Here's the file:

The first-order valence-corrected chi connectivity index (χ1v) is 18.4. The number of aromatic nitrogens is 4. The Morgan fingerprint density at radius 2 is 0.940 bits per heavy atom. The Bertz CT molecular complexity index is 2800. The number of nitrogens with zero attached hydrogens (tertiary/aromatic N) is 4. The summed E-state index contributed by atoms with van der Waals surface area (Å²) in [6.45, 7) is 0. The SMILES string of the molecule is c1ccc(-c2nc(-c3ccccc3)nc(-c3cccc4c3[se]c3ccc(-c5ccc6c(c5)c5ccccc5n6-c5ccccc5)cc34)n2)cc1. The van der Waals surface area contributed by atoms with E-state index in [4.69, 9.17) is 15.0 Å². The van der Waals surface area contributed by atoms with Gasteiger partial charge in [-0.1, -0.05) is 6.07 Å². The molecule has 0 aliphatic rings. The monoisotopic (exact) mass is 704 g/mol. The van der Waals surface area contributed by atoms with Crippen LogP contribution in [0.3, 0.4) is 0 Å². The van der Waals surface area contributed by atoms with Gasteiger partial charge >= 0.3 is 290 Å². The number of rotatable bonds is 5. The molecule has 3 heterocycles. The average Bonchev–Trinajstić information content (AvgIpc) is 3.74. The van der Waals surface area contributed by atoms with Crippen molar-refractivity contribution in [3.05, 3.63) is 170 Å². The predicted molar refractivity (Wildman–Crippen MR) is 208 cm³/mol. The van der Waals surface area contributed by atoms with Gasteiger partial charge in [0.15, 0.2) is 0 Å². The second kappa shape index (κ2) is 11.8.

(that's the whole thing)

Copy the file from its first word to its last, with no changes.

The first-order valence-corrected chi connectivity index (χ1v) is 18.4. The number of aromatic nitrogens is 4. The Morgan fingerprint density at radius 2 is 0.940 bits per heavy atom. The Bertz CT molecular complexity index is 2800. The number of nitrogens with zero attached hydrogens (tertiary/aromatic N) is 4. The summed E-state index contributed by atoms with van der Waals surface area (Å²) in [6.45, 7) is 0. The SMILES string of the molecule is c1ccc(-c2nc(-c3ccccc3)nc(-c3cccc4c3[se]c3ccc(-c5ccc6c(c5)c5ccccc5n6-c5ccccc5)cc34)n2)cc1. The van der Waals surface area contributed by atoms with E-state index in [4.69, 9.17) is 15.0 Å². The van der Waals surface area contributed by atoms with Gasteiger partial charge in [-0.1, -0.05) is 6.07 Å². The molecule has 0 aliphatic rings. The monoisotopic (exact) mass is 704 g/mol. The van der Waals surface area contributed by atoms with Crippen LogP contribution in [0.3, 0.4) is 0 Å². The van der Waals surface area contributed by atoms with Gasteiger partial charge >= 0.3 is 290 Å². The number of rotatable bonds is 5. The molecule has 3 heterocycles. The average Bonchev–Trinajstić information content (AvgIpc) is 3.74. The van der Waals surface area contributed by atoms with Crippen molar-refractivity contribution in [3.05, 3.63) is 170 Å². The predicted molar refractivity (Wildman–Crippen MR) is 208 cm³/mol. The van der Waals surface area contributed by atoms with Gasteiger partial charge in [0.15, 0.2) is 0 Å². The second kappa shape index (κ2) is 11.8.